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Once again, however, the emotional charge has been

made that the railroad land-grant coal reserves are so vast

and strategically located that, if railroads are ever permitted to participate in competitive federal leasing, they will dominate and monopolize Western coal production.

That charge is simply false and unsupportable.

First, the railroad land-grant coal is at a

disadvantage in competing with coal controlled by the major

coal companies from other areas.

The coal from the Powder

River Basin which has proven to be cheaper to mine and more

desirable to customers than most railroad land-grant coal,

is expected to dominate the market for new utility plants

for the forseeable future. This coal, located far from any

railroad land-grant, is largely controlled by the energy giants who are opposing repeal of Section 2 (c). In fact,

most of the federal coal for which my company intends to bid

is located off the land-grant checkerboards.

Second, the individual railroad holdings are in

fact much smaller than reserves controlled by some of the

companies who currently dominate Western coal production and

hold a large share of federal leases.

Third, enormous portions of the railroad reserves

are already committed by lease to companies like Peabody and

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panies, only a small fraction of railroad reserves can be

developed by their owners.

Because they are interspersed

among federal reserves in land-grant checkerboards, railroad

reserves can be developed only where the Interior Department

is willing to lease.

Even where Interior is willing to

lease, no railroad can develop more than a small number of

coal projects in its land-grant checkerboard before it runs

up against the statutory acreage restrictions of 46,080 acres on the federal lease holdings permitted to any one

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Department can prevent the unlocking of all or any part of

the land-grant checkerboard by simply declining to offer

coal for lease in those areas.

Further, the Attorney

General can effectively veto any federal coal lease to a

railroad whenever he finds the lease may create a situation

inconsistent with antitrust laws.

Each of these reasons standing alone is sufficient

to foreclose any threat of railroad monopoly of Western coal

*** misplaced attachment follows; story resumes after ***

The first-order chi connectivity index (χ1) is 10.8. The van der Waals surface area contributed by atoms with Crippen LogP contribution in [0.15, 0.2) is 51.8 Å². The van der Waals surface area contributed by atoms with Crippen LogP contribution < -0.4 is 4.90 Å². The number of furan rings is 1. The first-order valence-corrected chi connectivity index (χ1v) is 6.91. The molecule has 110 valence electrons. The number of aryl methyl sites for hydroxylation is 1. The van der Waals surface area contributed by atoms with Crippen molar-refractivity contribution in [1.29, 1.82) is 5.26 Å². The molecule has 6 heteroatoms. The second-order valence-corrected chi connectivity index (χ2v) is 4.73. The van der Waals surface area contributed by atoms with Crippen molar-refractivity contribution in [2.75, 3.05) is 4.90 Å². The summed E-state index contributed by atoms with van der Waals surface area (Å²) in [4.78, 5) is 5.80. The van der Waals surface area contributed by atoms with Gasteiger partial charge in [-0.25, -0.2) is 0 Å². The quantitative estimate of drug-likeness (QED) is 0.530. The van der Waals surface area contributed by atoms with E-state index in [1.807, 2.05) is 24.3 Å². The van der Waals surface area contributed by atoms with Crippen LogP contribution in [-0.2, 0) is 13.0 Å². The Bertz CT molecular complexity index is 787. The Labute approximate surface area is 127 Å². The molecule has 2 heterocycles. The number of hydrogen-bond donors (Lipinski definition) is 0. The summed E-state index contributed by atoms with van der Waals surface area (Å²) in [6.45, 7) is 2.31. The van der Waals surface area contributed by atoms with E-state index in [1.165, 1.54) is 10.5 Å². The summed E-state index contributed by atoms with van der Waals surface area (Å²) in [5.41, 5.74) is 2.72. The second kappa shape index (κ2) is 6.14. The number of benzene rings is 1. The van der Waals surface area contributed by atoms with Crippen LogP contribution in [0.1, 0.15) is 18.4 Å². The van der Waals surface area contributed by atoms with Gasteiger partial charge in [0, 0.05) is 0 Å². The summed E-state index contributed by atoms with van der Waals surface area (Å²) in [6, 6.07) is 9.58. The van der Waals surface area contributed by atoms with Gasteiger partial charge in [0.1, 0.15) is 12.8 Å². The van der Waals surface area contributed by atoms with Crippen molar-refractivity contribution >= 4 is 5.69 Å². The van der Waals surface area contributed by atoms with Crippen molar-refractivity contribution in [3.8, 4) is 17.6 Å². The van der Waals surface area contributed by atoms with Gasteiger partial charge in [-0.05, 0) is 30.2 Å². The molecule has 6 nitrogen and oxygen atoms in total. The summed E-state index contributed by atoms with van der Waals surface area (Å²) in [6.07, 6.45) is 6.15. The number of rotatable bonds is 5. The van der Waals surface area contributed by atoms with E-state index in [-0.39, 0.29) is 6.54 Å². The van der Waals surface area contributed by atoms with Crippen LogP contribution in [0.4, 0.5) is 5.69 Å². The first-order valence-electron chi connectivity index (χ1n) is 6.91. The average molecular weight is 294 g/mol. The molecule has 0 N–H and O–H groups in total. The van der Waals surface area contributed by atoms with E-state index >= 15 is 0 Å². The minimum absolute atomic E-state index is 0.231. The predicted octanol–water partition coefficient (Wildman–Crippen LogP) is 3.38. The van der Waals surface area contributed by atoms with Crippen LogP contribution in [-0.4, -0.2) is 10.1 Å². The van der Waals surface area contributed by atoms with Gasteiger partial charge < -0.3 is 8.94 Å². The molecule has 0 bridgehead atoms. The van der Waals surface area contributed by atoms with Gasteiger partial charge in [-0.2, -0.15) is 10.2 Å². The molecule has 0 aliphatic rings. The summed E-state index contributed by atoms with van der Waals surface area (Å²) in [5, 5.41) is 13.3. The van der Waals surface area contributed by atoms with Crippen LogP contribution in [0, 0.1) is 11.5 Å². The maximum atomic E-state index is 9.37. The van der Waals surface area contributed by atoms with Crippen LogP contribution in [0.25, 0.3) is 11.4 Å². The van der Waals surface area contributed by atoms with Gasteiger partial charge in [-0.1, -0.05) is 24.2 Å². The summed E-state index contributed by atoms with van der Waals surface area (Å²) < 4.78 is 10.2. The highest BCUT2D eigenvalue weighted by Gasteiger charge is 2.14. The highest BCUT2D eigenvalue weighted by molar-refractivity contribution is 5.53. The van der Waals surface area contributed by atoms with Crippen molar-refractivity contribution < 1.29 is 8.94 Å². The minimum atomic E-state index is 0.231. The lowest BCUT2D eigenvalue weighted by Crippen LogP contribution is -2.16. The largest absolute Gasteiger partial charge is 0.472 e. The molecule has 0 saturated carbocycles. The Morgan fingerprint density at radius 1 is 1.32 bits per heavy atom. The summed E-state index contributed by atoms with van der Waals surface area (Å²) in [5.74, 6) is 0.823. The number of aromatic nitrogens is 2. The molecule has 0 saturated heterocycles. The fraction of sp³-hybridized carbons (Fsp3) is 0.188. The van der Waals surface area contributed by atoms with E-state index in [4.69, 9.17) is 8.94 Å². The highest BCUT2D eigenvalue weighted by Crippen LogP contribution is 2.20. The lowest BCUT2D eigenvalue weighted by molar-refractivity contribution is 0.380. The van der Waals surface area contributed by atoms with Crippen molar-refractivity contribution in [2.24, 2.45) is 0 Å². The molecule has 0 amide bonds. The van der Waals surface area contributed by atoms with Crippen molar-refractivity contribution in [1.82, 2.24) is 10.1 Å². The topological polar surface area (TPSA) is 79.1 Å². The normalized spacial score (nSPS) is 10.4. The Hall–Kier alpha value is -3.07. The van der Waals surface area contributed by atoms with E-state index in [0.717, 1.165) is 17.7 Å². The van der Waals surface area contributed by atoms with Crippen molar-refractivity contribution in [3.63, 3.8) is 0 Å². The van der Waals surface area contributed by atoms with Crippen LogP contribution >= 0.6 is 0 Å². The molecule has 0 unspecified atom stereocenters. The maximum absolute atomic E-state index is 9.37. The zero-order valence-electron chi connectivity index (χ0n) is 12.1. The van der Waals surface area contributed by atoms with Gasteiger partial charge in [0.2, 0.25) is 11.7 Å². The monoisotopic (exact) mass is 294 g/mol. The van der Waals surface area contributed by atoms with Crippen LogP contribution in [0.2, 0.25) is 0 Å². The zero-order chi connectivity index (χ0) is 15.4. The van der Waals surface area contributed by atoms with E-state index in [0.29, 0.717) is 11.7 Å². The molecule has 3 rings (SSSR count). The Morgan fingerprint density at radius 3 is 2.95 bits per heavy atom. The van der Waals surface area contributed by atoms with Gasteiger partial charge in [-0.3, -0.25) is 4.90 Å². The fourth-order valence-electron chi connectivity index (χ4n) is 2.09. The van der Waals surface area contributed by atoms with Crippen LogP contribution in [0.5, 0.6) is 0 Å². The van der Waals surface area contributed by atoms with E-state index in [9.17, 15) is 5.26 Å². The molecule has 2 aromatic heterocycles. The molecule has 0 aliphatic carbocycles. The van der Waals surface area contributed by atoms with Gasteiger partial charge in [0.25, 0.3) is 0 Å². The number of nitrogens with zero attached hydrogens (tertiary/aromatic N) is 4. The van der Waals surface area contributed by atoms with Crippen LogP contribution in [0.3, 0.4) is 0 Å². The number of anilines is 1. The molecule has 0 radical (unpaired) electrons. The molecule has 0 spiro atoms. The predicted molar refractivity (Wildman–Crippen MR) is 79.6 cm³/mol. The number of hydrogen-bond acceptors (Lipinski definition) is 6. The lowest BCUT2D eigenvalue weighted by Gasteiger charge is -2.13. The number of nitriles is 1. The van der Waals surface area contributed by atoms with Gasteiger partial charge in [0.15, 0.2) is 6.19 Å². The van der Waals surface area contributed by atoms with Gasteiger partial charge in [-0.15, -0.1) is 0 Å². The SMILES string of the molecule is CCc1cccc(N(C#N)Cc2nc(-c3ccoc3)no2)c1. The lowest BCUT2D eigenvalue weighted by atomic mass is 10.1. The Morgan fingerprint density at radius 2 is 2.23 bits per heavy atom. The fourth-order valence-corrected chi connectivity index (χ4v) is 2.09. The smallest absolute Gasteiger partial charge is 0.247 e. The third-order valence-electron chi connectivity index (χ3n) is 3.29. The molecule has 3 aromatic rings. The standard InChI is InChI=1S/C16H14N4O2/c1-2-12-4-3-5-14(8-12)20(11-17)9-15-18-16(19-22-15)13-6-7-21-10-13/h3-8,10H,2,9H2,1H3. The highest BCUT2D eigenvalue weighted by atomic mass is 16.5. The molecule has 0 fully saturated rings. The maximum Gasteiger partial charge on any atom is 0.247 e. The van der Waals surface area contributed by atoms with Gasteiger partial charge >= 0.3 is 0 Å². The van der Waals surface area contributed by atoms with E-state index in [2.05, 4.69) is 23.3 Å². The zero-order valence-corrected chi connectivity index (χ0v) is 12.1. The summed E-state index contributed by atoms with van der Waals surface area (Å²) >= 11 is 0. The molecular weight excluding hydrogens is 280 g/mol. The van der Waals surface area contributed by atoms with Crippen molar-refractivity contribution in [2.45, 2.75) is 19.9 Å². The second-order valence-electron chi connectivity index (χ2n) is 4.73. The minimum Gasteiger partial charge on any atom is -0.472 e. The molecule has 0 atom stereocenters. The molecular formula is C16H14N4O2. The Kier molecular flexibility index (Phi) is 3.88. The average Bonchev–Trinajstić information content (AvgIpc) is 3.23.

production.

Taken together, they make the threat of

railroad domination wholly impossible.

Opponents of repeal also argue that railroads might achieve a coal monopoly by abusing their position as major transporters of coal. That possibility has been extensively analyzed by the Antitrust Division, who began their analysis with the conviction that Section 2(c) might be justified by a danger of just that sort of abuse. But in the 1980 Justice Department Report, the Antitrust Division

found they had been wrong in this concern.

With only one

possible exception, they found that the Western railroads

would not be able to engage in an anticompetitive use of

their transportation positions. Further, they found that no

Western railroad would find it profitable to misuse its

so.

position as a railroad, even assuming it had the power to do

The Justice Department's study concluded it was unnecessary and, in fact, anticompetitive to exclude the entire railroad industry from competing for federal coal leases because of the unlikely possibility that a single

railroad might act anticompetitively, especially when the

Justice Department may veto any federal coal lease which

threatens competition.

The Justice Department's conclusions do not

reflect any newly permissive philosophy of antitrust enforce

ment. They were reached originally by the Carter Administration's Antitrust Division, who were as aggressive as anyone in Government in perceiving and pursuing potential threats to competition. They were reached by the same

people who initially held that permitting railroads to hold

federal coal leases might present some threat to competition.

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that assumption federal leasing to railroads would not threaten competition so as to justify the blanket prohibition of Section 2(c). The fast is that, even with some rate

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deregulation, railroads are still subject to continuing regulatory requirements. Any attempt by railroads to use

their transportation services to control Western coal production would subject them to very serious risks of

criminal and treble damage liability under the antitrust

laws.

Furthermore, any railroad inclined to flaunt the law

and risk such grave consequences would also face denial of

any further federal leases.

This comes under the Attorney

General's statutory power to recommend against any federal

lease likely to present a threat to competition.

With respect to the leasing process, the opponents

of repeal have asked Members of this Committee to believe

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witness, speaking for MARC, asserted that "if Section 2(c)

is repealed, the railroads will acquire the remaining

federal coal lands." That statement is demonstrably untrue. The statutory acreage limitations would prohibit every rail

road, like any other lessee from acquiring more than 46,000

acres of federal leases in any one state.

In southern

Wyoming, the acreage limitation would limit Rocky Mountain

Energy Company to acquiring leases for two or three

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